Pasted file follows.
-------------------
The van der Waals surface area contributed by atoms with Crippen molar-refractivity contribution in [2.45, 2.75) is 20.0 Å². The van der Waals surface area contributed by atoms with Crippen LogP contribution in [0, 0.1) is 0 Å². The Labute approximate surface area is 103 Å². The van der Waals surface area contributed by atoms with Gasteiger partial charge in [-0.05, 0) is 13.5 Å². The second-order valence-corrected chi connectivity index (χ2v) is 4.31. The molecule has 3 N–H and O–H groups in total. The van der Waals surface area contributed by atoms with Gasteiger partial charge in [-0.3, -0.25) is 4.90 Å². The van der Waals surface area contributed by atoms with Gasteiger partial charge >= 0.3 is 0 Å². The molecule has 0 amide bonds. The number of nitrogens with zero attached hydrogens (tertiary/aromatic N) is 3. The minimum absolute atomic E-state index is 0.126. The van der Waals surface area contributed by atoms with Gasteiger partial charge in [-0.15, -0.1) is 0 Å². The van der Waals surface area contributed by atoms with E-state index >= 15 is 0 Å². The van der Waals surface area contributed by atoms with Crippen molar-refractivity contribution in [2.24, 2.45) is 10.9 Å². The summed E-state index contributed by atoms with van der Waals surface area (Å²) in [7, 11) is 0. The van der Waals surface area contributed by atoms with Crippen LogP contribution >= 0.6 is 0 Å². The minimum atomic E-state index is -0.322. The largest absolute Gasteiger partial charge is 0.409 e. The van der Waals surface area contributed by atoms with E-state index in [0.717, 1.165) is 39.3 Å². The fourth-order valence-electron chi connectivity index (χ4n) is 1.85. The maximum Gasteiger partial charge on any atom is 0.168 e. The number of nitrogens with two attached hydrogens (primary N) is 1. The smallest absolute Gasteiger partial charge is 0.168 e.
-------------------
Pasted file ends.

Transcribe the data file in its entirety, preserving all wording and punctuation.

The van der Waals surface area contributed by atoms with Crippen molar-refractivity contribution in [2.45, 2.75) is 20.0 Å². The van der Waals surface area contributed by atoms with Crippen LogP contribution in [0, 0.1) is 0 Å². The Labute approximate surface area is 103 Å². The van der Waals surface area contributed by atoms with Gasteiger partial charge in [-0.05, 0) is 13.5 Å². The second-order valence-corrected chi connectivity index (χ2v) is 4.31. The molecule has 3 N–H and O–H groups in total. The van der Waals surface area contributed by atoms with Gasteiger partial charge in [-0.3, -0.25) is 4.90 Å². The van der Waals surface area contributed by atoms with Gasteiger partial charge >= 0.3 is 0 Å². The molecule has 0 amide bonds. The number of nitrogens with zero attached hydrogens (tertiary/aromatic N) is 3. The minimum absolute atomic E-state index is 0.126. The van der Waals surface area contributed by atoms with Gasteiger partial charge in [-0.15, -0.1) is 0 Å². The van der Waals surface area contributed by atoms with E-state index >= 15 is 0 Å². The van der Waals surface area contributed by atoms with Crippen molar-refractivity contribution in [2.24, 2.45) is 10.9 Å². The summed E-state index contributed by atoms with van der Waals surface area (Å²) in [7, 11) is 0. The van der Waals surface area contributed by atoms with Crippen LogP contribution >= 0.6 is 0 Å². The minimum atomic E-state index is -0.322. The largest absolute Gasteiger partial charge is 0.409 e. The van der Waals surface area contributed by atoms with E-state index in [0.717, 1.165) is 39.3 Å². The fourth-order valence-electron chi connectivity index (χ4n) is 1.85. The maximum Gasteiger partial charge on any atom is 0.168 e. The number of nitrogens with two attached hydrogens (primary N) is 1. The smallest absolute Gasteiger partial charge is 0.168 e.